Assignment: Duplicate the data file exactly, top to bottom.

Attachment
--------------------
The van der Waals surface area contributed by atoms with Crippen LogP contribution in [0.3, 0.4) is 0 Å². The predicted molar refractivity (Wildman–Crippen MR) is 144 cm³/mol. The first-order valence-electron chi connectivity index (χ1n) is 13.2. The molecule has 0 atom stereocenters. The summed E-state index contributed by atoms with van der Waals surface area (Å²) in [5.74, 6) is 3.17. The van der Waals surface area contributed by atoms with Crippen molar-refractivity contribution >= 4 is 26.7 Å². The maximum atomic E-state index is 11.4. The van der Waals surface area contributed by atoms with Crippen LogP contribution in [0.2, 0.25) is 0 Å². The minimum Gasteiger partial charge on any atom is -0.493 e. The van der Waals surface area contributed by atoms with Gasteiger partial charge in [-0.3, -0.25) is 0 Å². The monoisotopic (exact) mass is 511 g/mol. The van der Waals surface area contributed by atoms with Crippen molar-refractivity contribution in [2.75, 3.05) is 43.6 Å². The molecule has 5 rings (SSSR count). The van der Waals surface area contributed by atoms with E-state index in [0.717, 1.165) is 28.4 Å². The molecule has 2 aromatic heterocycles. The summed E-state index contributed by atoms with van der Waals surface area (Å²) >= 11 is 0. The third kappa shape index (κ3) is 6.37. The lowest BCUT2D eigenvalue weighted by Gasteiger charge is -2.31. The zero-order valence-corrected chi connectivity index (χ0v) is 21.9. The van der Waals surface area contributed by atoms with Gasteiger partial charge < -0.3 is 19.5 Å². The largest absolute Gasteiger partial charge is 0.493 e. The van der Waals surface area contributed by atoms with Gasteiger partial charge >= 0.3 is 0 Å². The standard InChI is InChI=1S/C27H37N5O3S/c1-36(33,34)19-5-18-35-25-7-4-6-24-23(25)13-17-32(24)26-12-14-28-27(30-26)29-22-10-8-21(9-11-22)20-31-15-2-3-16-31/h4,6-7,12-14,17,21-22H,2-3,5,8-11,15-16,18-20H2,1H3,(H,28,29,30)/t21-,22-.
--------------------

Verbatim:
The van der Waals surface area contributed by atoms with Crippen LogP contribution in [0.3, 0.4) is 0 Å². The predicted molar refractivity (Wildman–Crippen MR) is 144 cm³/mol. The first-order valence-electron chi connectivity index (χ1n) is 13.2. The molecule has 0 atom stereocenters. The summed E-state index contributed by atoms with van der Waals surface area (Å²) in [5.74, 6) is 3.17. The van der Waals surface area contributed by atoms with Crippen molar-refractivity contribution >= 4 is 26.7 Å². The maximum atomic E-state index is 11.4. The van der Waals surface area contributed by atoms with Crippen LogP contribution in [0.2, 0.25) is 0 Å². The minimum Gasteiger partial charge on any atom is -0.493 e. The van der Waals surface area contributed by atoms with Gasteiger partial charge in [-0.3, -0.25) is 0 Å². The monoisotopic (exact) mass is 511 g/mol. The van der Waals surface area contributed by atoms with Crippen molar-refractivity contribution in [2.75, 3.05) is 43.6 Å². The molecule has 5 rings (SSSR count). The van der Waals surface area contributed by atoms with E-state index in [0.717, 1.165) is 28.4 Å². The molecule has 2 aromatic heterocycles. The summed E-state index contributed by atoms with van der Waals surface area (Å²) >= 11 is 0. The third kappa shape index (κ3) is 6.37. The lowest BCUT2D eigenvalue weighted by Gasteiger charge is -2.31. The zero-order valence-corrected chi connectivity index (χ0v) is 21.9. The van der Waals surface area contributed by atoms with Gasteiger partial charge < -0.3 is 19.5 Å². The largest absolute Gasteiger partial charge is 0.493 e. The van der Waals surface area contributed by atoms with Gasteiger partial charge >= 0.3 is 0 Å². The standard InChI is InChI=1S/C27H37N5O3S/c1-36(33,34)19-5-18-35-25-7-4-6-24-23(25)13-17-32(24)26-12-14-28-27(30-26)29-22-10-8-21(9-11-22)20-31-15-2-3-16-31/h4,6-7,12-14,17,21-22H,2-3,5,8-11,15-16,18-20H2,1H3,(H,28,29,30)/t21-,22-.